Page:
Article Originally Published by Michelle Nguyen on North Texas Daily
Article Originally Published by on North Texas Daily
An increasing amount of cigarette butt litter at Discovery Park has concerned students, who also find UNT’s current no-smoking policy problematic.
The policy was originally established when the Cancer Prevention and Research Institute of Texas (CPRIT) required all universities it finances research for to become a tobacco-free campus. UNT police are not allowed to enforce the policy as students and faculty are primarily responsible for reporting violators.
Computer science senior Nathan Sutphen, who frequents Discovery Park, is one of the many students who believes the smoking ban cannot be well regulated. Sutphen said he thinks the policy is hypocritical because of UNT’s reputation as a “green” campus. He pointed out that the “no smoking” signs at Discovery Park are melted due to students using the signs to put out cigarettes.
“At Discovery Park it’s just litter,” Sutphen said. “It’s even bad over by Willis too, but that’s less noticeable because it’s more hidden.”
Sutphen suggested that a solution would be to reinstall designated bins to put out cigarettes, which had been removed following the ban.
“Just three of those, because there’s three main tables [at the Discovery Park garden] and that would basically eliminate [the problem].” Sutphen says.
In terms of enforcement, the policy states that witnesses should request the violator to seek compliance informally.
“My suggestion is that someone who sees someone violating the policy should simply stop and remind the person that we are a no-smoking campus,” Elizabeth With, the vice president for Student Affairs, said. “My experience is that most of the violators aren’t aware of the policy and that they immediately move to put out their cigarette.”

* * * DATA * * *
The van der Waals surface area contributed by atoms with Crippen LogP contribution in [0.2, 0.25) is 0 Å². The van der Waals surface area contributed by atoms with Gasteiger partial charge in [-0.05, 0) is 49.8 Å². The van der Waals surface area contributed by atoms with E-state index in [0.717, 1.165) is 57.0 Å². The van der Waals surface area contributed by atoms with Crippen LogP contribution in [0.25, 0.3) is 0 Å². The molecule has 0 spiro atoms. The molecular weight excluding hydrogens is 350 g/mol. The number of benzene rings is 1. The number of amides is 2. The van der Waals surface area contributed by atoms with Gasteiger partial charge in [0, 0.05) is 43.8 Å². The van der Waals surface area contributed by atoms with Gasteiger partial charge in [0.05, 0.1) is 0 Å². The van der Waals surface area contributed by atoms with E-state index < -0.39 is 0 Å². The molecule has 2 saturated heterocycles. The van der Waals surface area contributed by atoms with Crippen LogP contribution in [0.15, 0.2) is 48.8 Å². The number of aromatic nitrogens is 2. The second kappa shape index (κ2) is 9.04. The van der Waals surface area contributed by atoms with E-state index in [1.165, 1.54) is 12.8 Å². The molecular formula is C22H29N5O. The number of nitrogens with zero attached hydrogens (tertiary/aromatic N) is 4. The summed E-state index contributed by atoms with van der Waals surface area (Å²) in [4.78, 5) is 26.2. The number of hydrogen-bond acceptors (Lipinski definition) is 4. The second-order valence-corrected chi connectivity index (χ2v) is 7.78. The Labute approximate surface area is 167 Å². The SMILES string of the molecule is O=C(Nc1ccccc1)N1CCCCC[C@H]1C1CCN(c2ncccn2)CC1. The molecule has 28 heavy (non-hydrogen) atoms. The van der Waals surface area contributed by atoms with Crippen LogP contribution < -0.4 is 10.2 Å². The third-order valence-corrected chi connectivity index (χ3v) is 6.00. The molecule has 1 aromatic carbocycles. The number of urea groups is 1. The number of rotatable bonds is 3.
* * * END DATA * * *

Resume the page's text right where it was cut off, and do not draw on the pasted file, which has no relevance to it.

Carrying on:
If informal requests are unsuccessful, the policy states that witnesses should contact the Office of the Vice President of Student Affairs or Human Resources. This would require knowing the violator’s name, which is why Sutphen and other students believe that the ban is not actually enforceable.
“If you are unaware of the person’s name, these offices will work to try to determine who the person is,” With said. “If there is a location that has multiple violations, more signage can be added to help dissuade further violations.”
There have been very few referrals over the years, according to With. The Dean of Students Office has had 6 referrals and 111 complaints since the policy was implemented.
Computer science senior Peyton Pritchard said she believes the smoking ban should be lifted in order to control the problem.
“We cannot make people quit smoking, but we can provide the necessary tools to help keep the environment clean,” Pritchard said.
At least once a semester, Pritchard said she heads to Discovery Park and fills grocery bags to the top with litter, including hundreds of cigarette butts.
“It’s always disheartening to return to an area I cleaned just days before just to see it covered in trash all over again,” Pritchard said.
Featured Illustration: Miranda Thomas
Source: North Texas Daily